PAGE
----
The Girl Scout Difference

The Girl Scout Difference

Kaya Perry, Co-Editor

Girl Scouts has been around for over 100 years now. After having started with 18 girls, the organization has now reached over 10 million girls across the world. Girl Scouts has helped positively influence so many females and countries.

Juliette Low founded Girl Scouts in 1912 with a vision. Her goal was to prepare girls for life by building their courage, confidence and character. The original troop did many things that troops today are involved in. They were there to lend a helping hand to those in need, as well as learning to understand the world around them.

Girl Scouts may seem to be nothing but a cookie-selling, trip-taking club, however, it is much more than that. The “girl” in Girl Scouts is actually an acronym for go-getter, innovator, risk-taker and leader. This is to remind the girls that they’re capable of truly anything. Girl Scouts thrive in five main ways; they develop a strong sense of self, seek challenges and learn from their setbacks, display positive values, form and maintain healthy relationships and work to identify and solve problems in their communities.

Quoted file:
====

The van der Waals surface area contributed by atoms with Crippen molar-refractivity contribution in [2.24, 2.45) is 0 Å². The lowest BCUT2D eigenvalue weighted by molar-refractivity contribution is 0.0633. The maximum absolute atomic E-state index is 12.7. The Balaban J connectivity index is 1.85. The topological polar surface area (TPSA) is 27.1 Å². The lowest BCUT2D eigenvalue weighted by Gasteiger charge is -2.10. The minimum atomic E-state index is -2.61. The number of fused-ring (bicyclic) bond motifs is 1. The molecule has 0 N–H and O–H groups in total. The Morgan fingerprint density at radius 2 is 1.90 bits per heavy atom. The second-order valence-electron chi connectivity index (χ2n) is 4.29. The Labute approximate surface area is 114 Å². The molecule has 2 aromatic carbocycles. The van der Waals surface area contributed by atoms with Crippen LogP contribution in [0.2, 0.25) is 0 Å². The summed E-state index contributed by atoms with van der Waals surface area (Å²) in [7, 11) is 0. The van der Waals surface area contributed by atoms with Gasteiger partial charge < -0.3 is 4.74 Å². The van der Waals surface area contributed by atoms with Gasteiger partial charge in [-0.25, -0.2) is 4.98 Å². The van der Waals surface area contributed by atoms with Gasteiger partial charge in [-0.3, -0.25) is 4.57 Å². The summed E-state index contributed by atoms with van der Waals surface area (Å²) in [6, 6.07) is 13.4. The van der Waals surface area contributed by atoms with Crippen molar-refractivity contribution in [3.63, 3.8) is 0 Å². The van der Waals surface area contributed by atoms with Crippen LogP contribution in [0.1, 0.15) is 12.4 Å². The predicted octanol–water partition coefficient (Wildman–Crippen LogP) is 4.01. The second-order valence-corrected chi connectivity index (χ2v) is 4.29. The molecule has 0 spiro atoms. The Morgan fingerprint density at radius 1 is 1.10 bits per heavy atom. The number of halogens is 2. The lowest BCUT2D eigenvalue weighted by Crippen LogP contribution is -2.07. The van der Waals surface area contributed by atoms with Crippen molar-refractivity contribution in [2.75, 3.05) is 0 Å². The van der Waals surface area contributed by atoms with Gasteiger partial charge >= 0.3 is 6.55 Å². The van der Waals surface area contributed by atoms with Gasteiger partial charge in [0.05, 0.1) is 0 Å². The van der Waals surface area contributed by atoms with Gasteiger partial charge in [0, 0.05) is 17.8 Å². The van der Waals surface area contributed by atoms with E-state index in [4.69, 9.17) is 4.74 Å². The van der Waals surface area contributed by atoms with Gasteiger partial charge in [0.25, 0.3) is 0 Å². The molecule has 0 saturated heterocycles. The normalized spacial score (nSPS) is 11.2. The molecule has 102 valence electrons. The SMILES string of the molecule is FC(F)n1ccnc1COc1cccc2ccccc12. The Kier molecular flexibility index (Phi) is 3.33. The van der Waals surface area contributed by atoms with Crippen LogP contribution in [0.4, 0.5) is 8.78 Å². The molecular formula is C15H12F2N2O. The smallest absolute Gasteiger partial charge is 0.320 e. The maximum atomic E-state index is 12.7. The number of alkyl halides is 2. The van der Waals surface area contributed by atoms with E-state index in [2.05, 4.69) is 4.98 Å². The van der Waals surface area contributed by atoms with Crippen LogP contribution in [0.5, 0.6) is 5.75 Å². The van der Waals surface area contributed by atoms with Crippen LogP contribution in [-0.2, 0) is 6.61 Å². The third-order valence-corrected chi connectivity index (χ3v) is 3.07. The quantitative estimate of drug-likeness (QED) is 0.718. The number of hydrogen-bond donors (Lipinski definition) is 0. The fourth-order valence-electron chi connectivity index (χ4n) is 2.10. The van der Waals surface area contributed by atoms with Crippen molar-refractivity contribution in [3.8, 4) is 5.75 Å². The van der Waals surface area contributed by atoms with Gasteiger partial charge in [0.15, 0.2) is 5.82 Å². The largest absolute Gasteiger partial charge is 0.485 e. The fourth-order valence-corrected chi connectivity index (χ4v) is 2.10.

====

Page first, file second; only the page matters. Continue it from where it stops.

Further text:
Senior Madi Davenport stated, “[Girl Scouts] gives you a good opportunity to acquire new skills and socialize with peers.”

There are six levels of Girl Scouts: Daisies, Brownies, Juniors, Cadets, Seniors and Ambassadors. The girls’ grade-level relates to their ranking in the scouts, and each one has a different role to play. Girls can earn different badges and awards based on their ranking. They can use their earned badges to decorate their tunics, vests or sashes. 

Girl Scouts can earn several different awards for helping their community. If they make a lasting, sustainable change, then they could earn the Gold Award, which is the highest award offered by the Girl Scout organization. There’s also a national award that’s offered to scouts called the Global Action Award. This can be obtained when girls taking action and working towards sustainable development goals (SDGs) in their communities.

Girls are prepared for their future by learning important leadership skills that they’ll use in their everyday life. These skills, plus scholarships, will set girls on the path to a great career and life. Girl Scouts will always work to better the world one girl at a time. 

“[Girl Scouts] teaches you great lessons on how to live life,” remarked six-year Girl Scout Hannah Carovinvi.

If you’re interested in joining Girl Scouts you can sign up on their website: